Managing the Estate's Assets
The estate's executor, or personal representative, is responsible for managing the assets of the estate, according to the American Bar Association. Managing the assets includes making an inventory and having real estate and other valuables appraised. In most states, the executor is required to give beneficiaries a copy of the inventory as well as filing a copy with the probate court. The assets cannot be distributed until the inventory is complete.
All U.S. state probate laws require certain creditors be paid before the estate's assets are distributed. Common bills that the estate must pay include the medical bills from the deceased person's last illness and the deceased's funeral and burial expenses, according to the American Bar Association. As part of paying the estate's debts, the executor must notify the estate's creditors. Creditors have a certain amount of time under most state laws to answer the executor. The assets cannot be distributed until this time period is up.
Occasionally, a beneficiary or other interested party may decide to file a will contest with the probate court to challenge the validity of the will. When a will contest is filed, the executor has the responsibility to defend the will's validity and may pay for an attorney's assistance from the estate's assets, according to the American Bar Association. As long as the validity of the will is in dispute, the assets of the estate will not be distributed because the outcome of the will contest may change who receives which assets.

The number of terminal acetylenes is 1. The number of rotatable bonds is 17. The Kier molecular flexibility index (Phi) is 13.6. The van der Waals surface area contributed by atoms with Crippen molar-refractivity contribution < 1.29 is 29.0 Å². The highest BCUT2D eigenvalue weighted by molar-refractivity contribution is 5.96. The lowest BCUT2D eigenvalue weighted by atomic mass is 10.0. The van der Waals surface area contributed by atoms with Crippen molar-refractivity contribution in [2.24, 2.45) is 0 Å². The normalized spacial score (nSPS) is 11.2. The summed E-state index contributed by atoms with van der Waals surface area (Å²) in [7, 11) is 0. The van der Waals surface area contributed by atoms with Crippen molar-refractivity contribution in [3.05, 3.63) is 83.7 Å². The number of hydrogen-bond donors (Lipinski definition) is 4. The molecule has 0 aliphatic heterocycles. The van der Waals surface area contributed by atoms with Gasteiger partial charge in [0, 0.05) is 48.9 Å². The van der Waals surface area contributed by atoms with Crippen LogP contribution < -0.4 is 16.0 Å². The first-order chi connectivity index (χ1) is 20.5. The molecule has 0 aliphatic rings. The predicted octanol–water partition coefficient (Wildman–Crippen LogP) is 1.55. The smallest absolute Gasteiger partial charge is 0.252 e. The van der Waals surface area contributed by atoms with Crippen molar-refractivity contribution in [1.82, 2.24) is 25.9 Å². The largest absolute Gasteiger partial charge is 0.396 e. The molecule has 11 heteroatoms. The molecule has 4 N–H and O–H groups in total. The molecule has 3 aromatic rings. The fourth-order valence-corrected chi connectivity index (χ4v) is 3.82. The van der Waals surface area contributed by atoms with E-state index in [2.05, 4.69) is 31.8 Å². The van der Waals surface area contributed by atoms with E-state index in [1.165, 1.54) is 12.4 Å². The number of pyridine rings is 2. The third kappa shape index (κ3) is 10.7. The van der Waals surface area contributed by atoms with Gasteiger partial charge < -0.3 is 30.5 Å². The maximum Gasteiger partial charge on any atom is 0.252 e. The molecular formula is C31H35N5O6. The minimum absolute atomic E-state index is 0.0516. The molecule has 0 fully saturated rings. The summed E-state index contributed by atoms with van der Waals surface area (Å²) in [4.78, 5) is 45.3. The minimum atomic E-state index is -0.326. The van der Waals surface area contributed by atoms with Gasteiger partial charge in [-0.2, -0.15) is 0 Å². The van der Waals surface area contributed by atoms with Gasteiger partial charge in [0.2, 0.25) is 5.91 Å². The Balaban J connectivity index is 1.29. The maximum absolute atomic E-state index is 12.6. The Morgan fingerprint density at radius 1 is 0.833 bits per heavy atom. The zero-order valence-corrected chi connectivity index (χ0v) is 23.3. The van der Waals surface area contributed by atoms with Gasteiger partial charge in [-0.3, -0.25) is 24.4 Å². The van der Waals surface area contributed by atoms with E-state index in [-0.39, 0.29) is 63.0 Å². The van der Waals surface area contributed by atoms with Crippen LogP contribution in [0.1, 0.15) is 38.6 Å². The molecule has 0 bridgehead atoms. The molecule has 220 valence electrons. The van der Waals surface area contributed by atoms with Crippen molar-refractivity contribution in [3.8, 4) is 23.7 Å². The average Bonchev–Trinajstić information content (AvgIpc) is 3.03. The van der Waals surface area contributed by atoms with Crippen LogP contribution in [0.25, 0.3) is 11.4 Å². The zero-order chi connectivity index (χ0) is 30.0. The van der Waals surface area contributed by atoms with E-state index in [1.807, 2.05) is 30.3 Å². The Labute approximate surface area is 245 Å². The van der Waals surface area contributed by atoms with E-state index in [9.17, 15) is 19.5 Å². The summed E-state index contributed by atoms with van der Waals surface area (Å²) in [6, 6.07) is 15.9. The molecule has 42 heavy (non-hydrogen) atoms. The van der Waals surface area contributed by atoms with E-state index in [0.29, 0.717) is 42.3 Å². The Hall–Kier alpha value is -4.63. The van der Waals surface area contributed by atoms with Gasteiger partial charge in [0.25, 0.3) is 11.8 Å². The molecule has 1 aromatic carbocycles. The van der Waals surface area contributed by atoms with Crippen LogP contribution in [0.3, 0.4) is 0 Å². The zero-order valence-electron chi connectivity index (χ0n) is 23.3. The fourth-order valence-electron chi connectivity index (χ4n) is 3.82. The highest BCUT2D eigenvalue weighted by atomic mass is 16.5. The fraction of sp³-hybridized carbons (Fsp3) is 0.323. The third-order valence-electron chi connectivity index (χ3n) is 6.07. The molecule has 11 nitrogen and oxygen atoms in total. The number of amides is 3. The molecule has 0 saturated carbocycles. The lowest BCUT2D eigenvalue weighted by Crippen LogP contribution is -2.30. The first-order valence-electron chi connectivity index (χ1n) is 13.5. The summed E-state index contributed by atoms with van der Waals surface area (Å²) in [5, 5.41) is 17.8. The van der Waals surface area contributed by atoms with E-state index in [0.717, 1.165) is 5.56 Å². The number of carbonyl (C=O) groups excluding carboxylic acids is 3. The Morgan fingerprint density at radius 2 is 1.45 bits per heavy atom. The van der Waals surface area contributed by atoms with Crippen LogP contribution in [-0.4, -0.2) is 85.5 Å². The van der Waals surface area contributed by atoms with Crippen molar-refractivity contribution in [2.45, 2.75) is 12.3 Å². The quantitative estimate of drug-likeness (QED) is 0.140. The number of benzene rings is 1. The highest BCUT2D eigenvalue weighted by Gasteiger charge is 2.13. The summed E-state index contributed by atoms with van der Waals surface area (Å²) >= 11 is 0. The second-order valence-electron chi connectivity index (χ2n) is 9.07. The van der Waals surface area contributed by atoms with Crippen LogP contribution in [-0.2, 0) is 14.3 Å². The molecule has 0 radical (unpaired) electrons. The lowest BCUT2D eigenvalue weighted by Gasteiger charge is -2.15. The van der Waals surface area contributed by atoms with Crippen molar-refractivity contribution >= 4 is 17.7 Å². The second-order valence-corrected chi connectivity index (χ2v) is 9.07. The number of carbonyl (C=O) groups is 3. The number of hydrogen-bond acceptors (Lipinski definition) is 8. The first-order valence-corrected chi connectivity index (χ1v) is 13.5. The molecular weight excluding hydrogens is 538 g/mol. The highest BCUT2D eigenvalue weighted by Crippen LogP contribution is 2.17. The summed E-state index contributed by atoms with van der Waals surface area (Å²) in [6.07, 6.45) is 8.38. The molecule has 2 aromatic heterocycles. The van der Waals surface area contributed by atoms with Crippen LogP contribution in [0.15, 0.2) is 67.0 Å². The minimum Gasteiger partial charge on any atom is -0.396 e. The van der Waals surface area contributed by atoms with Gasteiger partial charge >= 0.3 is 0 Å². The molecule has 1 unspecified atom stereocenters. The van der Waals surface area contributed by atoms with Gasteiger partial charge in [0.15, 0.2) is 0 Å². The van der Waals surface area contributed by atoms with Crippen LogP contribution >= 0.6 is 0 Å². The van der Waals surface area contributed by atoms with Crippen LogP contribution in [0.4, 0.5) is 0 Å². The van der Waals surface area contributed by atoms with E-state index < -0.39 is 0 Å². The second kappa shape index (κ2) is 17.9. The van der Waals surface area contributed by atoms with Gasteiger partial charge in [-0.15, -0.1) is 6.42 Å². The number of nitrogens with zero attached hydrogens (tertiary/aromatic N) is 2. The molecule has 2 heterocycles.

Any assets covered by the will must wait until the bills are paid and will contests are settled before they are distributed from the probate estate. However, some assets may pass outside probate. These assets are known as nonprobate assets. They include items like joint bank accounts, real estate held in a joint tenancy and life insurance policies that name specific beneficiaries instead of the estate. Because the probate court does not have power over these assets, they may be distributed before the probate estate is settled, according to the American Bar Association.